The Fundamental Rights Survey provides a comprehensive set of comparable data on people’s experiences and opinions concerning their fundamental rights. The survey generally focuses on everyday situations in various areas, e.g. data protection. 35,000 people aged 16 years and older from all EU Member States, North Macedonia and the UK were interviewed. An average of 55% of the respondents said they are concerned that the information they share online, could be maliciously accessed. About one-third of the respondents fear their data will be accessed by businesses without their permission, followed by foreign governments.

With respect to the digital progress and the implementation of digital innovations - such as Artificial Intelligence (AI) - the results uncover high hurdles to be overcome outside any strict legal issues of implementing a successful regulatory landscape. Implementation of digital applications in our every-day lives is a question of trust. However, in the event of cyber attacks, the data used for AI may be misused and data protection regulations can be violated. To ensure successful implementation of digital innovations and trustworthy AI cybersecurity thus is a primary condition. Against this background, future legislation focussing on digital transformation has to be of a significant extent to improve the user's trust in digital technologies.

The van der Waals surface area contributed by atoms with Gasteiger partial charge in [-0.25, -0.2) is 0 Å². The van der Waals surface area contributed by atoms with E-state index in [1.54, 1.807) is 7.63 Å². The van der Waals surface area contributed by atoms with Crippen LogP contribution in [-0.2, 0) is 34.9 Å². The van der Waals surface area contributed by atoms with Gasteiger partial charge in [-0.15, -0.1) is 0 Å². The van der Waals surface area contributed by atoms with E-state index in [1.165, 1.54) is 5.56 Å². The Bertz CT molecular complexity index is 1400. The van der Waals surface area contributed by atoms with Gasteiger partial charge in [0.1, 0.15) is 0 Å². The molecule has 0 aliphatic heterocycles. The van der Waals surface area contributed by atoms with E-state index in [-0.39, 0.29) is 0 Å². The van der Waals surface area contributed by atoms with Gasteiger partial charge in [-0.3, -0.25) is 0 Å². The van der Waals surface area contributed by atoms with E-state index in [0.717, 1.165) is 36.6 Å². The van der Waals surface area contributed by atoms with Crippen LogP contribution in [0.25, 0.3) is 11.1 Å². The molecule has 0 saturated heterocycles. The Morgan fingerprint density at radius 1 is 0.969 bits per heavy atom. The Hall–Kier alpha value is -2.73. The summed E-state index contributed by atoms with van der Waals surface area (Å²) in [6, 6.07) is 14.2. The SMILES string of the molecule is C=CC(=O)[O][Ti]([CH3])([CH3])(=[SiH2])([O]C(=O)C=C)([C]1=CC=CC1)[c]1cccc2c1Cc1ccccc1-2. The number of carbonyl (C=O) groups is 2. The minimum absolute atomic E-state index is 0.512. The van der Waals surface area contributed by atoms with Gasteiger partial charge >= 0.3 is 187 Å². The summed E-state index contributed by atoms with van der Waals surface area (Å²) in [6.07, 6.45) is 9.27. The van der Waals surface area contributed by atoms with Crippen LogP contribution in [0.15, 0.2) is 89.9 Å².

The European Commission already addresses the citizens' security concerns in the EU Security Union Strategy 2020-2024 and presents certain key actions, with a particular focus on ensuring fit for purpose cybersecurity legislation. However, based on the published results in this survey, it seems that the European Commission still has a long way to go to gain the people's trust in the security of digital technologies.


Please note this blog post was written by a Clifford Chance LLP employee. Clifford Chance LLP is the parent company of Clifford Chance Applied Solutions (CCAS). The content within this post does not constitute legal advice.